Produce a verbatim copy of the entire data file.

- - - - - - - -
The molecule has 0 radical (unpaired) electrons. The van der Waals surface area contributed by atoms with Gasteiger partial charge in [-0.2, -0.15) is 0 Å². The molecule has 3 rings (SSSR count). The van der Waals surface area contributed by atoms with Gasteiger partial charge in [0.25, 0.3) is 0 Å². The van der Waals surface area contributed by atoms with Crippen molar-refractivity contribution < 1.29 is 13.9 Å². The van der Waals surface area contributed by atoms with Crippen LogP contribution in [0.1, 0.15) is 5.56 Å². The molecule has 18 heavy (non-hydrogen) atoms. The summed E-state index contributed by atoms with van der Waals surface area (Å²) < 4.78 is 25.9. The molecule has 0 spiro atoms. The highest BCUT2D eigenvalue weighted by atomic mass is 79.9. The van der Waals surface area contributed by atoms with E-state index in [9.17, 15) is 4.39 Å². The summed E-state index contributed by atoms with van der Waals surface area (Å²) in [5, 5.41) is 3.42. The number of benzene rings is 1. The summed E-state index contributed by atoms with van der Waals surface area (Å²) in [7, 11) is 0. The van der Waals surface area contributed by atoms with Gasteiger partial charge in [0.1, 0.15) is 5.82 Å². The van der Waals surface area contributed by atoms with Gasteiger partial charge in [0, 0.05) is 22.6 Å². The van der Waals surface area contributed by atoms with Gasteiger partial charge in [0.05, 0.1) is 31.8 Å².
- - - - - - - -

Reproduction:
The molecule has 0 radical (unpaired) electrons. The van der Waals surface area contributed by atoms with Gasteiger partial charge in [-0.2, -0.15) is 0 Å². The molecule has 3 rings (SSSR count). The van der Waals surface area contributed by atoms with Gasteiger partial charge in [0.25, 0.3) is 0 Å². The van der Waals surface area contributed by atoms with Crippen molar-refractivity contribution < 1.29 is 13.9 Å². The van der Waals surface area contributed by atoms with Crippen LogP contribution in [0.1, 0.15) is 5.56 Å². The molecule has 18 heavy (non-hydrogen) atoms. The summed E-state index contributed by atoms with van der Waals surface area (Å²) < 4.78 is 25.9. The molecule has 0 spiro atoms. The highest BCUT2D eigenvalue weighted by atomic mass is 79.9. The van der Waals surface area contributed by atoms with E-state index in [9.17, 15) is 4.39 Å². The summed E-state index contributed by atoms with van der Waals surface area (Å²) in [5, 5.41) is 3.42. The number of benzene rings is 1. The summed E-state index contributed by atoms with van der Waals surface area (Å²) in [7, 11) is 0. The van der Waals surface area contributed by atoms with Gasteiger partial charge in [0.1, 0.15) is 5.82 Å². The van der Waals surface area contributed by atoms with Gasteiger partial charge in [0, 0.05) is 22.6 Å². The van der Waals surface area contributed by atoms with Gasteiger partial charge in [0.05, 0.1) is 31.8 Å².